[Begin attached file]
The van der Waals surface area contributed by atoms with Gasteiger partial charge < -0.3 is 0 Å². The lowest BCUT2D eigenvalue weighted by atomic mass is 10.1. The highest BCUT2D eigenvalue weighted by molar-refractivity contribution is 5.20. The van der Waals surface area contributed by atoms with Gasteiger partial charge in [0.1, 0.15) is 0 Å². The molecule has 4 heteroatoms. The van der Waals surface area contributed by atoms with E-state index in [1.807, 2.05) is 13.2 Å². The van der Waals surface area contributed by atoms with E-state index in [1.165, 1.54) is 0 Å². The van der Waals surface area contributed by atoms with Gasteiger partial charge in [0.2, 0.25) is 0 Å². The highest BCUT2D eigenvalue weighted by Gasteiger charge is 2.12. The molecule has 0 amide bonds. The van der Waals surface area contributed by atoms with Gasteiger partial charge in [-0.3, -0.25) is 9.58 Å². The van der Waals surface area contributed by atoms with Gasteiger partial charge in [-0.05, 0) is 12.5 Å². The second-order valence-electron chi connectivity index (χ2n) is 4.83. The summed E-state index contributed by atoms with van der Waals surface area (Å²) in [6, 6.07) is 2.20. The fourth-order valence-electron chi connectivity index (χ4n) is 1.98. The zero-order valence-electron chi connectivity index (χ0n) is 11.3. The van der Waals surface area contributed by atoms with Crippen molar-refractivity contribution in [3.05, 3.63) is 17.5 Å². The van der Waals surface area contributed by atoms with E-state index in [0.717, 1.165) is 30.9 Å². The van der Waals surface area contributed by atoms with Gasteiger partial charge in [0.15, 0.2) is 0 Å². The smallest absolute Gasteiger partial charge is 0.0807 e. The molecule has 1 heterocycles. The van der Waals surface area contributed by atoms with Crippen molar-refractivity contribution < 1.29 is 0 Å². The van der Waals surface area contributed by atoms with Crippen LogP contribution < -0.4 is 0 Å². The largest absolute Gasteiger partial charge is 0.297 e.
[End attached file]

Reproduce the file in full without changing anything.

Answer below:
The van der Waals surface area contributed by atoms with Gasteiger partial charge < -0.3 is 0 Å². The lowest BCUT2D eigenvalue weighted by atomic mass is 10.1. The highest BCUT2D eigenvalue weighted by molar-refractivity contribution is 5.20. The van der Waals surface area contributed by atoms with Gasteiger partial charge in [0.1, 0.15) is 0 Å². The molecule has 4 heteroatoms. The van der Waals surface area contributed by atoms with E-state index in [1.807, 2.05) is 13.2 Å². The van der Waals surface area contributed by atoms with E-state index in [1.165, 1.54) is 0 Å². The van der Waals surface area contributed by atoms with Gasteiger partial charge in [0.2, 0.25) is 0 Å². The highest BCUT2D eigenvalue weighted by Gasteiger charge is 2.12. The molecule has 0 amide bonds. The van der Waals surface area contributed by atoms with Gasteiger partial charge in [-0.3, -0.25) is 9.58 Å². The van der Waals surface area contributed by atoms with Gasteiger partial charge in [-0.05, 0) is 12.5 Å². The second-order valence-electron chi connectivity index (χ2n) is 4.83. The summed E-state index contributed by atoms with van der Waals surface area (Å²) in [6, 6.07) is 2.20. The fourth-order valence-electron chi connectivity index (χ4n) is 1.98. The zero-order valence-electron chi connectivity index (χ0n) is 11.3. The van der Waals surface area contributed by atoms with Crippen molar-refractivity contribution in [3.05, 3.63) is 17.5 Å². The van der Waals surface area contributed by atoms with E-state index in [0.717, 1.165) is 30.9 Å². The van der Waals surface area contributed by atoms with Gasteiger partial charge in [0.15, 0.2) is 0 Å². The smallest absolute Gasteiger partial charge is 0.0807 e. The molecule has 1 heterocycles. The van der Waals surface area contributed by atoms with Crippen molar-refractivity contribution < 1.29 is 0 Å². The van der Waals surface area contributed by atoms with Crippen LogP contribution < -0.4 is 0 Å². The largest absolute Gasteiger partial charge is 0.297 e.